Tuesday, October 20, 2009

the other side of the table

Hello again people.

The final academic year has started, and trips around Europe have now become a recent past. Since one of the final year units involve a 'reflective summary of professional and personal journey' throughout a year, it is rather second nature for me to blog (again.) The difference being, it would take on an emphasis on the relationship between professional results (i.e. academic work) and my personal circumstances. How do they influence each other? I guess we all will come to see this point in the not-so-distant future.

Below are a few topics I have come up with during the first two weeks of the year:

Lack of visual imagery

The role of imagery in contemporary fashion is undeniably pivotal. Which is why, when it comes the researched images around which my final collection will be based, my tutors (and some classmates - over time) let out an undeniable moan of 'there is not enough visual imagery'. I don't like borrowing images per se, tend to create my own set of imagery (drawings anyone?), and being from the camp of "if it is published in a book then it's a bit stale" didn't help either with the image-collecting. Yes, I do take pictures. Yes, I do draw. Finding pictures which I like, complete with a common thread? That's a more difficult task for me to accomplish. Either I don't like the individual pictures, or the common thread would be deemed too weak. I went around as far as the British Library to find images, only to be greeted by blank stares from its librarians when I asked them how I could find historical illustrations.
One of the tutors commented that the research I did will make a good sociology book along the line of Catherine Mercer's talk. So far so good, except for the fact the course is a visual one. (Do self-generated images based on tables and graphs comply just so?)
I find that I can write cultural studies essays well, and I can research images for 'shallow' design purposes (i.e. non-contextual use) well. Marrying the two is probably the challenge I have now.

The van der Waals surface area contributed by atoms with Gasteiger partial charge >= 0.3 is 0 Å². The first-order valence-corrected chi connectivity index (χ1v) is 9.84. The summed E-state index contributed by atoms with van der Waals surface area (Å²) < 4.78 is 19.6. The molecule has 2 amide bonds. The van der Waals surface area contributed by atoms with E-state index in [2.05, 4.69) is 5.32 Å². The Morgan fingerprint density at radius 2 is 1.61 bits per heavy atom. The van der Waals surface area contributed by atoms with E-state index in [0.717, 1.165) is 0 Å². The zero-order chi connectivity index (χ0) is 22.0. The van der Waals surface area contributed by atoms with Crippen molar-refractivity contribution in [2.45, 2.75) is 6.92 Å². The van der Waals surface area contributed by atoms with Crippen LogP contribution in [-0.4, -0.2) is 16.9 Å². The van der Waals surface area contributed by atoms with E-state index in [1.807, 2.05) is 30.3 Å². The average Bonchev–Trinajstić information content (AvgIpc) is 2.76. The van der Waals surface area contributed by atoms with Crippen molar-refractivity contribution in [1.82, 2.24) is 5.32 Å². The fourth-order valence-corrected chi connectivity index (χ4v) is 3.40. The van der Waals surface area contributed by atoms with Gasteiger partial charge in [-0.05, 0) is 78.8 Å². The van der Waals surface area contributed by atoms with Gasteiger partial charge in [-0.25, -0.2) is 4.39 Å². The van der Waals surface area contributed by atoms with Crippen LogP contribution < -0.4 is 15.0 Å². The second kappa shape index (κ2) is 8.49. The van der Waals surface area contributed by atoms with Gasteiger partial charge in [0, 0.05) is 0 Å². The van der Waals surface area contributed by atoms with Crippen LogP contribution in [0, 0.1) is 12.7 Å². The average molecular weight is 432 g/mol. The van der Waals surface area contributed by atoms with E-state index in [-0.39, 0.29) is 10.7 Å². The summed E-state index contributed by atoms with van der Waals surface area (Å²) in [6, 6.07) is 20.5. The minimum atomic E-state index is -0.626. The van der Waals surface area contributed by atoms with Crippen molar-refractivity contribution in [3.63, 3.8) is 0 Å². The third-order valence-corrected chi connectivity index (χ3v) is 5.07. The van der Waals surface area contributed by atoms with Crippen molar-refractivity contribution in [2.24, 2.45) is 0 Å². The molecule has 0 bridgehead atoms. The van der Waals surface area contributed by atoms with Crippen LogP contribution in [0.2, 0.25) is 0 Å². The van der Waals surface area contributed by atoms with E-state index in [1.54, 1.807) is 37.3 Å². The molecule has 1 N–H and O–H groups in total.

Being on the other side of the table

During the summer term in the last academic year, it was easy sailing: it was a group project, I decided not to place any consciouly blatant personal aesthetic interest in it, and therefore I had an easier time being directed to achieve a specific visual and tactile outcome. There was one girl in my group who was decidedly gothic whom we had to calm because she really wanted to do space age dark glamour... the unadulterated concept and shapes wouldn't fit into the client brief we were given (how many people who are into this magazine are into gothic anyway? most likely nil.) Sooo, her aesthetic was scaled back.

This time around, I am on the rejected side of the table. Top it with what seems to be a lack of 'tangible visual imagery', an essay due within two weeks and you get the semi-wreck I am in. Except that, in my case, I appear way too relaxed for people to notice the stress.


One of my favourite modes of dealing with stress is cleaning: chuck things away, de-scale the sink, de-grime the bathroom, cook some apple crumble (well this is what I did in the past few days anyway.) When the red-hot emotional tension is off and the academic challenge is on, what am I to do?

Maybe I'll start looking at other cultural studies essay topic that are listed on the online announcement board. I'll keep you posted on that.

OK, off to fabric sale now...

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